As moderator and Smart Home expert Mike Wolf said: “In 2018, the rubber really hit the road.” There has been a steady build-up of the to this in the last few years, but today product designer and software companies are teaming up in the name of creating a smarter kitchen that will soon mean that human beings will not have to do any of the hard work in the kitchen.

Perfect Company was created by Mike Wallace five years ago after he and a friend agreed that neither of them could create a perfect Moscow Mule. Having long-been inventing innovative toys, Wallace was no stranger to invention, but his new product would revolutionize the way people approached making drinks in their home.

“My friend and I hooked up a kitchen scale to a computer and in doing so, we created the basis of a product that measured the correct ingredients to make the perfect cocktail,” he explained.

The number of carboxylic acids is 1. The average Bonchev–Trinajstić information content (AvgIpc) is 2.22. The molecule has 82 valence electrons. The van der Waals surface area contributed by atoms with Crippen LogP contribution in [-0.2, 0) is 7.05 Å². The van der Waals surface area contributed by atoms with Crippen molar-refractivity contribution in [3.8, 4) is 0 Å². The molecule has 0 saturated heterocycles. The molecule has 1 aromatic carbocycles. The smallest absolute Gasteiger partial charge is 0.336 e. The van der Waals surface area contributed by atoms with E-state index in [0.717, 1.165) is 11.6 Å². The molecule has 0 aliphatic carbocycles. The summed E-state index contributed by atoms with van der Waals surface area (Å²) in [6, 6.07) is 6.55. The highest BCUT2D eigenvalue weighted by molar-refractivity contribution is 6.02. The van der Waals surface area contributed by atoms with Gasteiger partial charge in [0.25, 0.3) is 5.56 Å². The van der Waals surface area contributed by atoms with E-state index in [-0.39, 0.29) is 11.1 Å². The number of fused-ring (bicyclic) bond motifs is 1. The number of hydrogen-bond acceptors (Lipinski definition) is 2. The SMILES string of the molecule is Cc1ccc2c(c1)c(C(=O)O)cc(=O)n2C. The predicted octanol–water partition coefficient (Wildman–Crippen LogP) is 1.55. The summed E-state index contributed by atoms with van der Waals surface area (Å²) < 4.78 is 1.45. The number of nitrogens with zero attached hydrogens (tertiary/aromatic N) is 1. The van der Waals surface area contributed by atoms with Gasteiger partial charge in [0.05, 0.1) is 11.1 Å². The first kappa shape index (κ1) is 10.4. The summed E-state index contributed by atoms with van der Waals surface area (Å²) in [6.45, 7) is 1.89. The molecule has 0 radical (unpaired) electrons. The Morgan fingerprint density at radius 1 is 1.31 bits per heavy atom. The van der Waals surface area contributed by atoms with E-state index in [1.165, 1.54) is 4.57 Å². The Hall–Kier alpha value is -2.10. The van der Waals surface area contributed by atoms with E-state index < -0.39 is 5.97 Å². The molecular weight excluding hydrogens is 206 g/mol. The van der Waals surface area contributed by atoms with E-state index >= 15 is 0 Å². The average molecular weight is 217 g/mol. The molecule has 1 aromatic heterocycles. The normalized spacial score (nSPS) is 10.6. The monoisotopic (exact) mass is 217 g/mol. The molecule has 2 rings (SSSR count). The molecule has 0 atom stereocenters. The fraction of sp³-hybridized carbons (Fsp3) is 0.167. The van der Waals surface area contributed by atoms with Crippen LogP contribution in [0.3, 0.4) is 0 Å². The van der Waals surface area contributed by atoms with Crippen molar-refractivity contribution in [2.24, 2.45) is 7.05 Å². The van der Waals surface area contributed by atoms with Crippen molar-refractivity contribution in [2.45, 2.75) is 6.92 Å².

The creation was called Perfect Drink, and today, Perfect Company has sold hundreds of thousands of the products. Wallace has also launched Perfect Bake and Perfect Blend. As suggested by the names, Perfect Bakes means people can’t go wrong with making some cupcakes, a slice or cookies and Perfect Blend makes everything from a sauce, marinade or smoothie to nutritious baby food a cinch.

The bonus is that the products gather data so that Perfect Company knows more about its buyers. For instance, on the Perfect Drink app, users input all of the alcohol they have on hand in order for the app to tell them what cocktail they can make and so Perfect Company can ascertain what those people regularly drink at home. The data is also crucial when it comes to understanding drink trends and the company’s demographic, such as whether the Cosmo is more popular in Los Angeles or New York City (turns out New Yorkers love a Cosmo), and they now know through data collection, that most people who drink Long Island Iced Tea cocktails went to college but didn’t finish their degree.